Value of Delayed Imaging in MDCT of the Abdomen and Pelvis

Department of Radiology, Stanford University, 300 Pasteur Dr., Stanford, CA 94305-5105, USA.
American Journal of Roentgenology (Impact Factor: 2.73). 08/2006; 187(1):154-63. DOI: 10.2214/AJR.05.0148
Source: PubMed


OBJECTIVE: Our objective was to illustrate the benefits of obtaining delayed CT images. CONCLUSION: There are several clinical scenarios in which delayed CT images may improve diagnostic specificity.

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    ABSTRACT: Imaging plays a critical role in the evaluation of patients with blunt abdominal trauma. In most institutions, computed tomography (CT) is the modality of choice when evaluating such patients. The purpose of this review is to highlight current techniques in trauma imaging and to review CT findings associated with solid organ, bowel, mesenteric, and diaphragmatic injury. In particular, emphasis is placed on the use of multidetector CT technology (MDCT), especially 64-row detector CT. The role of various techniques, including the use of oral and intravenous contrast, as well as the potential benefit of delayed imaging, is discussed.
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    ABSTRACT: This study was designed to evaluate retrospectively the accuracy of MDCT in the identification of bleeding sites in patients with postpartum hemorrhage. Twenty-seven consecutively registered patients (mean age, 31.4 years; age range, 24-39 years) with postpartum hemorrhage underwent contrast-enhanced MDCT before embolization. CT images were reviewed independently by two radiologists who were blinded to the angiographic findings. Disagreements were resolved by consensus. The MDCT diagnosis of active bleeding was made when extravasation of contrast material was identified on contrast-enhanced CT scans. The location of bleeding was classified according to four anatomic regions: uterine body, cervix, vagina, and paragenital area. Each bleeding location was recorded on the right and left sides. Conventional angiography was used as the reference standard. The sensitivity, specificity, and accuracy of MDCT in the detection of hemorrhage were assessed. We also assessed the presence of additional CT abnormalities that might influence further treatment. Extravasation of contrast material was depicted on MDCT scans in 24 of 27 patients. The overall location-based sensitivity, specificity, and accuracy of MDCT in the detection of bleeding were 100% (38/38), 96% (171/178), and 97% (209/216). Additional abnormalities detected on CT images included rectus sheath hematoma with contrast extravasation (n = 5), extraperitoneal hematoma (n = 6), gestational pancreatitis (n = 2), diffuse liver disease (n = 2), and abdominal compartment syndrome (n = 1). MDCT may have a role in the detection and localization of postpartum hemorrhage and yield supplementary information on extrauterine abnormalities.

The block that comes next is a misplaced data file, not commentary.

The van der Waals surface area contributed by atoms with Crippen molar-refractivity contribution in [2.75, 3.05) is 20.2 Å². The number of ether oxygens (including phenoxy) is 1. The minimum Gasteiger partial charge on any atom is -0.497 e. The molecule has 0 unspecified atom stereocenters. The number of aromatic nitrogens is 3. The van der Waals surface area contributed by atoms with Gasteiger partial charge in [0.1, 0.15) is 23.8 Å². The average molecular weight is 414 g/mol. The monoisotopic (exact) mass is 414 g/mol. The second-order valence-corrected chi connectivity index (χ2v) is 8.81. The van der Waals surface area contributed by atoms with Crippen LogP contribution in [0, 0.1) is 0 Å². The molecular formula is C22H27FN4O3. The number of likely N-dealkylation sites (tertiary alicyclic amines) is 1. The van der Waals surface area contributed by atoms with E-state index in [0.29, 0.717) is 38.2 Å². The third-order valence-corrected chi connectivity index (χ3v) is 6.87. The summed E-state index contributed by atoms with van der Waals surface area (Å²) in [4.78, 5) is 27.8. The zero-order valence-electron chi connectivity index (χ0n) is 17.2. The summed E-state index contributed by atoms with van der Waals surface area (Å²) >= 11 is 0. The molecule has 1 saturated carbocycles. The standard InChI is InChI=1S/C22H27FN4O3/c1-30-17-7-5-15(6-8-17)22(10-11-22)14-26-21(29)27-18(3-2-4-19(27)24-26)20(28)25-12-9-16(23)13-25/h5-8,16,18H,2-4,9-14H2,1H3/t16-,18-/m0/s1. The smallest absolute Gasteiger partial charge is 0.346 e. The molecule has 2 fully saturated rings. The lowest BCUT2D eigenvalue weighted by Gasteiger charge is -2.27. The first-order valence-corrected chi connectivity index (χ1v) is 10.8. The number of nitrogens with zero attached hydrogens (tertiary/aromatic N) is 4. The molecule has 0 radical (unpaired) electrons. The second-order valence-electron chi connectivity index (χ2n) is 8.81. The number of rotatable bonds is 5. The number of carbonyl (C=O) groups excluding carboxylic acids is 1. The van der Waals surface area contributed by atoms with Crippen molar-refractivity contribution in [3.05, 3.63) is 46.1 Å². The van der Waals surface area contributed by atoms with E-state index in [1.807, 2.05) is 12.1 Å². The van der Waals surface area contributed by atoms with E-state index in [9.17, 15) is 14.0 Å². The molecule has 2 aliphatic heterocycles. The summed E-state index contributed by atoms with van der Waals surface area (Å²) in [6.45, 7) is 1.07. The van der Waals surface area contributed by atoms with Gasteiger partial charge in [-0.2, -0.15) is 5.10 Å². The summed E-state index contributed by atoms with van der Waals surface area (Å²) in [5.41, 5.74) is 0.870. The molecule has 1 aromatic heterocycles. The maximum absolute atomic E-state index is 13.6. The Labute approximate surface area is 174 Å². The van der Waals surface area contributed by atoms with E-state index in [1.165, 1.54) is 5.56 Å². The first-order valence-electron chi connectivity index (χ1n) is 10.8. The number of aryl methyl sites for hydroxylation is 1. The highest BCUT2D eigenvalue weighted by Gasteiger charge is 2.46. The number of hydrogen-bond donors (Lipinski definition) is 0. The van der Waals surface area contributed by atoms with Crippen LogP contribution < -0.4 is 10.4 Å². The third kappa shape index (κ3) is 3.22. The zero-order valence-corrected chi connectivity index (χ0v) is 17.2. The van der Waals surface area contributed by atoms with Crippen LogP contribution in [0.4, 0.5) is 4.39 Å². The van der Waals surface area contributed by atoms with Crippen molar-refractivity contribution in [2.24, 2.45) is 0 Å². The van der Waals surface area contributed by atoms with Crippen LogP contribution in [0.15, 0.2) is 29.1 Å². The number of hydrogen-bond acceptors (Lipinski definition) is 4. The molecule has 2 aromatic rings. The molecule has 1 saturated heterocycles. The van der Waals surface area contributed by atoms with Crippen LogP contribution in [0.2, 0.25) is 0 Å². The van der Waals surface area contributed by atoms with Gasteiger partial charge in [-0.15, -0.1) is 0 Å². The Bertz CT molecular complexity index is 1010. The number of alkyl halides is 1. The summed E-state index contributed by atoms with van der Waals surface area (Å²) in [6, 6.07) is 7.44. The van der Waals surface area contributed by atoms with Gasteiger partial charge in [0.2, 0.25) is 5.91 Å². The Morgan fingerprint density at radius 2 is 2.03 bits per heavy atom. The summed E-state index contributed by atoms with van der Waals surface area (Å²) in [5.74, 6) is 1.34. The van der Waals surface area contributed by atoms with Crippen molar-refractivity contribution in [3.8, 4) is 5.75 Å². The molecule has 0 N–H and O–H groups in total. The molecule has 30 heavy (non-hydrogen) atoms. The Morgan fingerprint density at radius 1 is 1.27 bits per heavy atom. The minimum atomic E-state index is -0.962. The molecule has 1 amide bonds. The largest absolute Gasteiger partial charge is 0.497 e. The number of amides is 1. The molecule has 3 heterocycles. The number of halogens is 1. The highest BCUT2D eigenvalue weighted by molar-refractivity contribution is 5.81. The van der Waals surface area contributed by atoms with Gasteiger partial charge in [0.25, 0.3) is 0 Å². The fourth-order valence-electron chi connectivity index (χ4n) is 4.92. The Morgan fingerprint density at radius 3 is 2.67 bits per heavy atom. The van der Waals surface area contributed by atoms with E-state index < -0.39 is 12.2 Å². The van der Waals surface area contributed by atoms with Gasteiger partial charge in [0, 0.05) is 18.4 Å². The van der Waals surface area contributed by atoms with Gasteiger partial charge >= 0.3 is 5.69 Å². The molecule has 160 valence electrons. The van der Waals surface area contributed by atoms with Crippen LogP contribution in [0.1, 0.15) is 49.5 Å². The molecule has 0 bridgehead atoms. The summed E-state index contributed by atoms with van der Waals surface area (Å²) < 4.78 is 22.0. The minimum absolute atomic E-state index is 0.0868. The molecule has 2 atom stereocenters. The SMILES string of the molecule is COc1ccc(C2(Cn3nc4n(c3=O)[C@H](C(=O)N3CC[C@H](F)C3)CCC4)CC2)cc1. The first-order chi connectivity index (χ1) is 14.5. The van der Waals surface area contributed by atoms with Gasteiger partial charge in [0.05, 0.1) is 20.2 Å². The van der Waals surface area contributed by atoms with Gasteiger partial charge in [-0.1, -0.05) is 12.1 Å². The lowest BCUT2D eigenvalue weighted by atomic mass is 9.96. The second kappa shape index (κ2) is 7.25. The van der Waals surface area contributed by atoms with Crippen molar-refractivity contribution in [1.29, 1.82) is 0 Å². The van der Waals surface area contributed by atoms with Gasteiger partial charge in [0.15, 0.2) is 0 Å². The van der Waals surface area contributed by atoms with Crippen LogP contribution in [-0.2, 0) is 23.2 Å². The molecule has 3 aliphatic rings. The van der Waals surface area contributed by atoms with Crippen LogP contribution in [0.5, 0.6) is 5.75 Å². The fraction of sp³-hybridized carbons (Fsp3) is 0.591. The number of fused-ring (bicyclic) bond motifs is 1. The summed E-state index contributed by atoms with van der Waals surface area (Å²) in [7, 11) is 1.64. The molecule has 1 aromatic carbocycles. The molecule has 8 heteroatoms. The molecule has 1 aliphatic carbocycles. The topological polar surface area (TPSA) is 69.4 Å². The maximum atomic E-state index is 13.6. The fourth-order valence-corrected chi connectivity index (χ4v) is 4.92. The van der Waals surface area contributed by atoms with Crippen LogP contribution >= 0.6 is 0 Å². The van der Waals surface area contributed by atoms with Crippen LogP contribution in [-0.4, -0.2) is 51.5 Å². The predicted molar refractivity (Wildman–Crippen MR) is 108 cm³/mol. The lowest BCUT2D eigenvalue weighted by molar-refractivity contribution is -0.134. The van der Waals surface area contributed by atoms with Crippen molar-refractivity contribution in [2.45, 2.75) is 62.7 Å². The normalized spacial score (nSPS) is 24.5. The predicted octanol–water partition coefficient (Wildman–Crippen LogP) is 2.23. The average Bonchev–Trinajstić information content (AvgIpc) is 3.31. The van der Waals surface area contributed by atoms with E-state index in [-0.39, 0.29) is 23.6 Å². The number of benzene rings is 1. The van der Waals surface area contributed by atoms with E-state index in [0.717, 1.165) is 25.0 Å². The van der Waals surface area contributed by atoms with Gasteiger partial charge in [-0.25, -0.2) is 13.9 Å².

Preview · Article · Feb 2010 · American Journal of Roentgenology
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    ABSTRACT: Purpose The purpose of this study was to analyze the multidetector computed tomography (MDCT) morphologic characteristics of non-aortic acute vascular injuries (AVI) in patients with blunt abdominopelvic trauma that predict treatment. Methods CT scans of 65 trauma patients with non-aortic AVI were reviewed. AVI morphology was categorized as linear or round. The organ of involvement, location of hemorrhage, initial size of hematoma, and hemodynamic status were recorded. Expansion rates of the hematoma were calculated in 40 patients who had delayed imaging. Multivariate regression was used to analyze the morphologic features of AVI and treatment. Results Patients with linear AVI were four times more likely to require aggressive treatment (surgery or embolization) than those with a round morphology, independent of the hemodynamic status. There was no main effect of the organ involved, location of hemorrhage, initial bleed size, or expansion rate on the probability of aggressive treatment. Conclusion The location, initial size, and expansion rate of AVI are not significant predictors of aggressive treatment with surgery or embolization. Linear morphology of AVI, however, is more likely to require aggressive treatment than round AVI, independent of the hemodynamic status. Linear AVI likely reflects a spurting jet of active extravasation, whereas round AVI likely represents a pseudoaneurysm or slow bleed.
    No preview · Article · Oct 2011 · European Journal of Trauma and Emergency Surgery
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